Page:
Giuseppe Mazzini: 1805-1872
E.E.Y. Hales describes Europe's premier revolutionary between the years 1835 and 1860, who was inspired by patriotism, belief in democracy, and lofty religious ideals.
Mazzini was Europe’s premier revolutionary in the period between the years 1835 and 1860; during the mid-nineteenth century, whenever the bogey of red revolution was discussed, his was the name that immediately sprang to mind. By the ’sixties there were other names, such as Marx or Bakunin; and by 1872, when Mazzini died at Pisa, middle-class Europe was less frightened of him than of the First International.
Yet, in contrast to the ruthlessness of his distinguished predecessor, Robespierre, and in still sharper contrast to the materialism of his powerful successor, Marx, Mazzini’s preaching and practice were both charged with the loftiest religious idealism. His appeal was always to God, to faith, and to duty. In some ways, he had much in common with the higher-minded puritan commander, bible in one hand and sword in the other; though, in place of the bible, we must put his own treatise, Faith and the Future, and, in place of the sword, rifles at forty francs apiece, hidden in the mountains of Savoy or Sicily.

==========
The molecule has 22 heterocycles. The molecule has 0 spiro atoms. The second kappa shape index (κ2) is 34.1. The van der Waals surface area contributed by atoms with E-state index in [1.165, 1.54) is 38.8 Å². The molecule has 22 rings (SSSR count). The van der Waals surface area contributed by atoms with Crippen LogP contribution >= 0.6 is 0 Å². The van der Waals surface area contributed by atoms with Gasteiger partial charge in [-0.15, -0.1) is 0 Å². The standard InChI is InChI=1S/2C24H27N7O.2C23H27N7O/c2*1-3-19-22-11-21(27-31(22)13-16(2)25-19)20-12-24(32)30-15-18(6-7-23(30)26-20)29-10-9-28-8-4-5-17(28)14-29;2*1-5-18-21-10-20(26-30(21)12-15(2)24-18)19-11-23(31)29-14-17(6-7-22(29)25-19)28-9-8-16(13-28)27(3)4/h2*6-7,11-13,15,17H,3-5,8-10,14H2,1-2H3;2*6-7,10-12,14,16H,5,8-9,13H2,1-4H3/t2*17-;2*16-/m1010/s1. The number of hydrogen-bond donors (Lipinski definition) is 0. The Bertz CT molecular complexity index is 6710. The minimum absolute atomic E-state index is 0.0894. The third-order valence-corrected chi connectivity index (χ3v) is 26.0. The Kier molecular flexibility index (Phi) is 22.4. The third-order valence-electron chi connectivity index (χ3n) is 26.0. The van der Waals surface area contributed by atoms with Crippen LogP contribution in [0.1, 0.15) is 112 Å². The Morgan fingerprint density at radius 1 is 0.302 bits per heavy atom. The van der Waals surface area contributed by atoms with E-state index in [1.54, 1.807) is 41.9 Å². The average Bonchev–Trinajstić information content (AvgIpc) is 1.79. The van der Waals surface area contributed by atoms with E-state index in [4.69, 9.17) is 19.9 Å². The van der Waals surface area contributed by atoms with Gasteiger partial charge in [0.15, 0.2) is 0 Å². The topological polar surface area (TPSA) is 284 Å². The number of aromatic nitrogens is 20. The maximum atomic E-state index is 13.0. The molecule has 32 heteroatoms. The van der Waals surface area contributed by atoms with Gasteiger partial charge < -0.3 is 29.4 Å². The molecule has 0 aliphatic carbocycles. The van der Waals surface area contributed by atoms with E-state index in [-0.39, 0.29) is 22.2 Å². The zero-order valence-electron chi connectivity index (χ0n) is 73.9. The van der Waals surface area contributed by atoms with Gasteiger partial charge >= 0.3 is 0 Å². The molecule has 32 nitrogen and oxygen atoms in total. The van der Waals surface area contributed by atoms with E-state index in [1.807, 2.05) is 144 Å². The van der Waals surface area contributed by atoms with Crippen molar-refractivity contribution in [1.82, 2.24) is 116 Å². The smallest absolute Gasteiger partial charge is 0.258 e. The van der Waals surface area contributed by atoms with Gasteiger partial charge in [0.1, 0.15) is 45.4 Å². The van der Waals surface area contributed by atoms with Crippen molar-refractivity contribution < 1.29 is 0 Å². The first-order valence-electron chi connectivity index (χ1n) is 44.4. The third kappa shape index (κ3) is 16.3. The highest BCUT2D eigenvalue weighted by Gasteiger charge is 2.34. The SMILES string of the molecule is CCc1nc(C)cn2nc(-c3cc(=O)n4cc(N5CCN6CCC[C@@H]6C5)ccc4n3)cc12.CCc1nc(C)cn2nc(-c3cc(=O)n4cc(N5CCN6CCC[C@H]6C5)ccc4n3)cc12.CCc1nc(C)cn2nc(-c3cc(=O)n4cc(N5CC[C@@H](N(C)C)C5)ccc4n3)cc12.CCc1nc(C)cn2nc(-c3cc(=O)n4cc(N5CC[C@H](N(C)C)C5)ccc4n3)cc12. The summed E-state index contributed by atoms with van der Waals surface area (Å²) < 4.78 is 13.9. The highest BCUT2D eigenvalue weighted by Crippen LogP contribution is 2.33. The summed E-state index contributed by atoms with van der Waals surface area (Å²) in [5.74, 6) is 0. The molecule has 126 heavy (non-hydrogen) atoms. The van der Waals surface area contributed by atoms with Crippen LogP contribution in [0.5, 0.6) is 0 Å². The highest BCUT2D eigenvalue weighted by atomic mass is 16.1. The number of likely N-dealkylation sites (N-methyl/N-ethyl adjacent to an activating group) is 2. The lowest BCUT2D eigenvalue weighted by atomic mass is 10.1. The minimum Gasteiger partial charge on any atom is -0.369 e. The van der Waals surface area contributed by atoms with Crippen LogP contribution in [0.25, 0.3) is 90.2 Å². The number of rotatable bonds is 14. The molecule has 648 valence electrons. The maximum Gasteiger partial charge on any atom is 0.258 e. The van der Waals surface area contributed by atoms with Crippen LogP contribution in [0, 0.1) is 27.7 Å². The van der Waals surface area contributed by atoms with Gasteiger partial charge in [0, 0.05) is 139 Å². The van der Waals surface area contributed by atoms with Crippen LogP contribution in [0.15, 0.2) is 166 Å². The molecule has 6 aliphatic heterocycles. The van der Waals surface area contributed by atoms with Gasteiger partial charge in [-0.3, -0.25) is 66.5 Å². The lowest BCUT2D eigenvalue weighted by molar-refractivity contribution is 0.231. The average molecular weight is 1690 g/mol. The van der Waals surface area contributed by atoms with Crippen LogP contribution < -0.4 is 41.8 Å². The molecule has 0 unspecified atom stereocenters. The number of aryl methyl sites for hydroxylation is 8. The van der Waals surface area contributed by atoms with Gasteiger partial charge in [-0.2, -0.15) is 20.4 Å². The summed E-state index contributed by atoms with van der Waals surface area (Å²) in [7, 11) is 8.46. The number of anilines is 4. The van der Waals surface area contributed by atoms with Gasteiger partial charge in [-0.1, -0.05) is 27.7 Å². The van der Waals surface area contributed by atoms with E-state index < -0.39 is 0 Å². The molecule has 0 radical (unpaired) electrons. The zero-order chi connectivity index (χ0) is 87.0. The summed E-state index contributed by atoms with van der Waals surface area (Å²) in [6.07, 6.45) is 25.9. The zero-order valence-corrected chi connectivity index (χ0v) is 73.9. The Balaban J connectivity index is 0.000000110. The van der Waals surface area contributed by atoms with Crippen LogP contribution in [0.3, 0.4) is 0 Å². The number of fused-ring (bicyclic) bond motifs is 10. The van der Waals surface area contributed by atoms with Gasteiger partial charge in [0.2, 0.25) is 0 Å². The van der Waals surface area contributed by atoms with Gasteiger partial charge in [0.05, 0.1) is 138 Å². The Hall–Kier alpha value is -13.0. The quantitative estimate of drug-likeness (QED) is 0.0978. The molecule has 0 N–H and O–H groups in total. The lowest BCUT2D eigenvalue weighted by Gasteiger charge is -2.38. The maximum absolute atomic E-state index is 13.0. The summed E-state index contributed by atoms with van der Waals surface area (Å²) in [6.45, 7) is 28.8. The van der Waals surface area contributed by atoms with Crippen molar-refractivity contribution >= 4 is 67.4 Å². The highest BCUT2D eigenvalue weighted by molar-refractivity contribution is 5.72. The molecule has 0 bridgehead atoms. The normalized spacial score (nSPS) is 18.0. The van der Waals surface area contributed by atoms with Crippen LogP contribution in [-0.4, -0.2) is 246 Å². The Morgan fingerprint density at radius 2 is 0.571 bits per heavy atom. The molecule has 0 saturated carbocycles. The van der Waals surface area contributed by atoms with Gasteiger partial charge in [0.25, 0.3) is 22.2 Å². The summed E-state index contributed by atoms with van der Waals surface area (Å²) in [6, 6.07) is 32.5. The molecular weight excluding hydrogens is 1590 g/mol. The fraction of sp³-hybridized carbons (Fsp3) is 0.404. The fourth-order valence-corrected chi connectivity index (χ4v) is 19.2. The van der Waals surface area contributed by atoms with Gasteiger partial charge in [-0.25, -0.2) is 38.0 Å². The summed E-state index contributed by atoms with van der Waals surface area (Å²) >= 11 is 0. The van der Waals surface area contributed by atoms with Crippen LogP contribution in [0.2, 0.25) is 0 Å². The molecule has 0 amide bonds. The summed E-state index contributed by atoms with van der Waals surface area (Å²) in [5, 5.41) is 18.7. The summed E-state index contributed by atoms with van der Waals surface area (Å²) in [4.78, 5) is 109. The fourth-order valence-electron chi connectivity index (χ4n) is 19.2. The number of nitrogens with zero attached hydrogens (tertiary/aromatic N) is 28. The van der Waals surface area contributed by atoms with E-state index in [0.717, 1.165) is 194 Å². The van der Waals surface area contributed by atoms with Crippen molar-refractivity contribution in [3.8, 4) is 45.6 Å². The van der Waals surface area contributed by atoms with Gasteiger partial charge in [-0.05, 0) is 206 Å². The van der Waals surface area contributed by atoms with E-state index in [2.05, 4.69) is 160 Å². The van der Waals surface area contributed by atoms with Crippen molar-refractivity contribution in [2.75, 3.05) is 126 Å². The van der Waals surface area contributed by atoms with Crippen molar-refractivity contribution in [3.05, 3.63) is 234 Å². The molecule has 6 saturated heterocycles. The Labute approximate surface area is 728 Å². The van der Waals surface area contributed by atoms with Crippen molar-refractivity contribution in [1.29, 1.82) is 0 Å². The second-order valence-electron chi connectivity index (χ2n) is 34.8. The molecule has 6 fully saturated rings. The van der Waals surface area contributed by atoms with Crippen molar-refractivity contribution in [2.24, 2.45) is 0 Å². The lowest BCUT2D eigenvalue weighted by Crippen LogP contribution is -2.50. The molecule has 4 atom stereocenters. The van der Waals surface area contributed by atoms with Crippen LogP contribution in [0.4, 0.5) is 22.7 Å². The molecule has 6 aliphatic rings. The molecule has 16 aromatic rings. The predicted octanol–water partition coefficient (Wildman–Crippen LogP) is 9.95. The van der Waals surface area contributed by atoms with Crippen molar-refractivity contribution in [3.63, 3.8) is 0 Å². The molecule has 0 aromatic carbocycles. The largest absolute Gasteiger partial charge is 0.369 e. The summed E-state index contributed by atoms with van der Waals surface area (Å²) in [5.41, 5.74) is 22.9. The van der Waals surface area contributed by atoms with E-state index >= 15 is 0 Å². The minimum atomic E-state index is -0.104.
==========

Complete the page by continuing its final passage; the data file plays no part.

But in the extent of his writings and the range of his activities he was probably unique among European revolutionaries. His collected works fill one hundred quarto-sized volumes—the edition is not yet complete. And no known revolutionary has organized so many uprisings. He was also sui generis in his humour, his sensitivity, and his generosity. To Italians he is II Profeto, II Santo and above all II Nostro.
He was born in the year 1805, at Genoa, of middle-class parents, his father being a doctor and a professor at the university. The chief influence upon his youth was his mother, an austere Jansenist, who early developed the idea that her son was the Elect of God and never abandoned this consoling notion. Jansenism, in northern Italy, generally meant republicanism; and it was from his mother that Giuseppe acquired his passionate devotion to that form of political society.